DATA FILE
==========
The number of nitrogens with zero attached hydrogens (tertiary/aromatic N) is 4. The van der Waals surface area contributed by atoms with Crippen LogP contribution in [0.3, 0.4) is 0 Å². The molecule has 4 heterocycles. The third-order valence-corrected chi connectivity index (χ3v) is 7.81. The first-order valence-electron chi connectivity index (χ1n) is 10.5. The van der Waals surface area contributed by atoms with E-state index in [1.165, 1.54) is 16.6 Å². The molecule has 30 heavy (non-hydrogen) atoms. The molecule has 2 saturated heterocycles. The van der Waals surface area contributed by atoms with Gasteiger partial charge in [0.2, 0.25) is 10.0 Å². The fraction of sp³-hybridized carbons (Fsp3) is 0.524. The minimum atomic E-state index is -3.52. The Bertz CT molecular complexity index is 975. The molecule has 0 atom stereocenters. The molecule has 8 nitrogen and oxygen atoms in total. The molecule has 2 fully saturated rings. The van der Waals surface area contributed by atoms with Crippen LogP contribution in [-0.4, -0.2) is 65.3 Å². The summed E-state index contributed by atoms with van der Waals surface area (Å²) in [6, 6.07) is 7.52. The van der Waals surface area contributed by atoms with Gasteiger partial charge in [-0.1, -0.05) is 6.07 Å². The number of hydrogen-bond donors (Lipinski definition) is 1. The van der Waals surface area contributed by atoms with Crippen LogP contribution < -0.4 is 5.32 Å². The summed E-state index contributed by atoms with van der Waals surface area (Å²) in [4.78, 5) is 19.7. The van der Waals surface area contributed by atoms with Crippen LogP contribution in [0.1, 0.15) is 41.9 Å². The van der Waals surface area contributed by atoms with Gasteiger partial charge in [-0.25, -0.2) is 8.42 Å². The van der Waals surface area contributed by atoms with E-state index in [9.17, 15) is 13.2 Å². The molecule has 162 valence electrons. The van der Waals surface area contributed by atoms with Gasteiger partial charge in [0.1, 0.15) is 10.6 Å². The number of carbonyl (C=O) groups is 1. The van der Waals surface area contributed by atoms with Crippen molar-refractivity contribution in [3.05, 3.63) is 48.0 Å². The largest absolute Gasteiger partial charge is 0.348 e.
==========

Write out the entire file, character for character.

The number of nitrogens with zero attached hydrogens (tertiary/aromatic N) is 4. The van der Waals surface area contributed by atoms with Crippen LogP contribution in [0.3, 0.4) is 0 Å². The molecule has 4 heterocycles. The third-order valence-corrected chi connectivity index (χ3v) is 7.81. The first-order valence-electron chi connectivity index (χ1n) is 10.5. The van der Waals surface area contributed by atoms with E-state index in [1.165, 1.54) is 16.6 Å². The molecule has 30 heavy (non-hydrogen) atoms. The molecule has 2 saturated heterocycles. The van der Waals surface area contributed by atoms with Gasteiger partial charge in [0.2, 0.25) is 10.0 Å². The fraction of sp³-hybridized carbons (Fsp3) is 0.524. The minimum atomic E-state index is -3.52. The Bertz CT molecular complexity index is 975. The molecule has 0 atom stereocenters. The molecule has 8 nitrogen and oxygen atoms in total. The molecule has 2 fully saturated rings. The van der Waals surface area contributed by atoms with Crippen LogP contribution in [-0.4, -0.2) is 65.3 Å². The summed E-state index contributed by atoms with van der Waals surface area (Å²) in [6, 6.07) is 7.52. The van der Waals surface area contributed by atoms with Gasteiger partial charge in [-0.1, -0.05) is 6.07 Å². The number of hydrogen-bond donors (Lipinski definition) is 1. The van der Waals surface area contributed by atoms with Crippen LogP contribution < -0.4 is 5.32 Å². The summed E-state index contributed by atoms with van der Waals surface area (Å²) in [4.78, 5) is 19.7. The van der Waals surface area contributed by atoms with Crippen LogP contribution in [0.1, 0.15) is 41.9 Å². The van der Waals surface area contributed by atoms with Gasteiger partial charge in [-0.25, -0.2) is 8.42 Å². The van der Waals surface area contributed by atoms with E-state index in [9.17, 15) is 13.2 Å². The molecule has 162 valence electrons. The van der Waals surface area contributed by atoms with Gasteiger partial charge in [0.1, 0.15) is 10.6 Å². The number of carbonyl (C=O) groups is 1. The van der Waals surface area contributed by atoms with Crippen molar-refractivity contribution in [3.05, 3.63) is 48.0 Å². The largest absolute Gasteiger partial charge is 0.348 e.